The Information Technology Act, 2000 (Amended in 2008) is a piece of law issued by the Government to address internet or cyberspace crimes, as well as the penalties for these violations. This legislation defines cybercrime and the penalties for each offence. Cyberbullying is one example of an infraction that has a long-term devastating impact on a person and is hard to overcome; in severe situations, the victim may decide to take one’s own life. It’s indeed difficult to imagine that there’s no concrete rule in India dealing with cyberbullying, but it is true, so with cyberbullying on the increase in India, this is an alarming issue. The charge of cyberstalking was included as a criminal crime in the 2013 legislation revision; however, cyberbullying has yet to be added. Nonetheless, there are several clauses in Chapter XI of the legislation that may give some relief for cyberbullying actions:
Section 66(A) – This section concerns the consequences for transmitting objectionable, derogatory, abusive, or damaging remarks or content via social media platforms or group chat, or other mediums.
In Shreya Singhal and Others v. Union of India, The Supreme court overturned Section 66A of the Information and Technology Act, 2000. The decision, which has been lauded by ordinary folks and legal professionals alike, declared the Cyberlaw clause to be open-ended, vague, and unconstitutional owing to the restriction it put on Indian residents’ right to free expression.
Section 66(D) – “Penalty for using a computer resource to personate.” If someone misleads or blackmails another person over the internet, through social media platforms, that individual faces up to three years in prison and at least one lakh rupees penalty charges.
Section 66(E) – The penalties for breach of privacy are discussed in this section. When a person violates someone’s details, either by exploiting their photographs or publishing information, he is accused of cyberbullying and faces a penalty of up to 3 lakh rupees or in prison for up to three years under this clause.
Section 67 – Under this section, the retribution for posting, sending, or disseminating insulting, vulgar, or impolitic information over social media is subject to a fine of 10 lakh rupees or a sentence for up to five years.
Indian Penal Code, 1860
“The Indian Penal Code (IPC) is India’s official criminal code.” The statute imposes penalties for unlawful offences, and there are no explicit laws against cyberbullying. However, several parts may be utilized for offences that are a component of bullying but are not expressly cyberbullying.
Section 507: Someone who instils fear, threatens or coerces someone by doing something against their will secretly risks up to two years in jail. Due to the significance of the tern Anonymous, it is also classified as an anti-bullying or cyberbullying offence.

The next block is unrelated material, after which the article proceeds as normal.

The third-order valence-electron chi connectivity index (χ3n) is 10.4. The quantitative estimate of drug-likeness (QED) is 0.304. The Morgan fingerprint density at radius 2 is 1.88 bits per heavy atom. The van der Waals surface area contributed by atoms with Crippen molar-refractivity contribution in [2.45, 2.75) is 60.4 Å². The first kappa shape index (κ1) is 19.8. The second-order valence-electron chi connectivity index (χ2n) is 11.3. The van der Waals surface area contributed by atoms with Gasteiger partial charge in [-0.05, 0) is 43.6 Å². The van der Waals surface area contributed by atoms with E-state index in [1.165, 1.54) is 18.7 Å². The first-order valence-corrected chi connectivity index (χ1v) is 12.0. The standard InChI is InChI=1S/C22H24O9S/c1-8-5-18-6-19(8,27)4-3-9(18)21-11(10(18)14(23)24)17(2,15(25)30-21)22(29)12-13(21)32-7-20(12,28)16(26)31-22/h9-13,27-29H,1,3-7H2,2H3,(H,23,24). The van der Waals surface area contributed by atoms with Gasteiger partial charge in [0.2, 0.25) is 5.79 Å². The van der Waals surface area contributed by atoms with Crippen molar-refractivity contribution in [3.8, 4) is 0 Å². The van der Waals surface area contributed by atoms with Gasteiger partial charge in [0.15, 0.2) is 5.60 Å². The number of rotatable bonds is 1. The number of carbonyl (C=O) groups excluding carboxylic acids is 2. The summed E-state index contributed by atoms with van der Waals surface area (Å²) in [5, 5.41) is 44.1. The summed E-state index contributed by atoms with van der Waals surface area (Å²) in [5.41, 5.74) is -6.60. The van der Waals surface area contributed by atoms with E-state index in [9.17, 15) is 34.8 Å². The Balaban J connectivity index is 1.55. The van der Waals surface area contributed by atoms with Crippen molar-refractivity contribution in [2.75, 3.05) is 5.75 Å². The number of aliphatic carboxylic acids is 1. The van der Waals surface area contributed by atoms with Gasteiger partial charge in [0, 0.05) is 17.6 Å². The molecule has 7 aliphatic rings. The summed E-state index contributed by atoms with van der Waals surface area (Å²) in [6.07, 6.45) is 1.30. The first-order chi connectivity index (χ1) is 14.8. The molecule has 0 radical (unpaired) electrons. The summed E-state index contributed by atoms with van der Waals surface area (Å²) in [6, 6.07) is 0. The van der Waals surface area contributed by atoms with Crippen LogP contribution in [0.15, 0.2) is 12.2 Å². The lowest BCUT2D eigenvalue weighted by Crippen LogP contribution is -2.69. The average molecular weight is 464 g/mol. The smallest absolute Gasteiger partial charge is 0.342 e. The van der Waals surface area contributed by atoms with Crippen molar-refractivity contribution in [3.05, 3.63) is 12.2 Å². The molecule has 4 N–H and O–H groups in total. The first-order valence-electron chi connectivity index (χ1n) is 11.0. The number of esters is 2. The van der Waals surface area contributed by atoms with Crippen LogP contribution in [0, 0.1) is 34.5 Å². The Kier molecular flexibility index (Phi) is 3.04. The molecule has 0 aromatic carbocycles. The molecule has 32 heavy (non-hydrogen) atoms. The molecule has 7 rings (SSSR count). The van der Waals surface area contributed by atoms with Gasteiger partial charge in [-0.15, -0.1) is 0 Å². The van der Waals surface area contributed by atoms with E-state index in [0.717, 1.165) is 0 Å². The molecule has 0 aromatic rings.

Section 354(C): Taking photos of women against their agreement, or checking up over them while they believe they are alone, or when they are engaged in their actions and do not want anybody else to view them, is punishable by a fine and imprisonment for one to three years on the first conviction. If the behaviour persists after being penalised, the sentence will be increased to 3 to 7 years in jail or more. If the cyberbully posts these photos, he may be penalized under this provision.
Section 354(D): Anyone convicted of spying, monitoring other’s activity, locations, and everyday lives on the internet against their consent with the intent to harass or injure that person, is considered as cyberbullying and faces a maximum sentence of three years in prison.
Section 499: This section penalizes those who send derogatory communications to anybody, whether through email or another channel, as well as the internet; if performed on social media platforms, may be deemed to be cyberbullying, and will have an on victim’s mental state.
Cyberbullying is a criminal act whenever a person uses video or audio to write, speak, or make a gesture containing resentment, jealousy, abusive language, or disrespectful words or gestures, which influence the person’s reputation, causes anxiety, stress, and also affect the mental peace and prosperity of the individual directed these words or actions.
To create fright in the hearts of defaulters before they commit a crime, the punishment provision should be made non-bailable. Prior provisions had a substantial backlog that needed to be handled today. According to statistics, India has the highest number of incidents of cyberbullying, with children being the primary targets of this crime. Although there are laws in place to punish bullying, only a small number of victims and their families report cases of cyberbullying. The vast majority prefers to remain silent, hoping that problems will improve on their own.
Author’s Name: Divya Mishra (Ramaiah Institute of Legal Studies, Bangalore)
 Suryansh Kumar Arora, Cyberbullying laws in India, ISSN 2020, https://www.ijlmh.com/wp-content/uploads/Cyberbullying-Laws-in-India.pdf, (last accessed June 21, 2021).
 Aparna Ramamoorthy, Cyber Bullying Laws in India, May 16, 2020, https://www.legalbites.in/cyberbullying-laws-in-india/, (last accessed June 21, 2021).
 Pooja Bhardwaj, Cyberbullying – a complete analysis, August 10,2020, https://blog.ipleaders.in/cyber-bullying-complete-analysis/, (last accessed June 21, 2021).
 Supra Note 1.
 Information Technology (Amendment) Act, 2008, § 66(A), No. 10, Acts of Parliament, 2009.
 (2013) 12 SCC 73.
 Information Technology (Amendment) Act, 2008, § 66(D), No. 10, Acts of Parliament, 2009.
 Information Technology (Amendment) Act, 2008, § 66(E), No. 10, Acts of Parliament, 2009.
 Information Technology Act, 2000, § 3, No. 21, Acts of Parliament, 2000.
 The Indian Penal Code, 1860, § 507, No. 45, Acts of Parliament, 1860.
 The Indian Penal Code, 1860, § 354(C), No. 45, Acts of Parliament, 1860.
 The Indian Penal Code, 1860, § 354(D), No. 45, Acts of Parliament, 1860.
 The Indian Penal Code, 1860, § 499, No. 45, Acts of Parliament, 1860.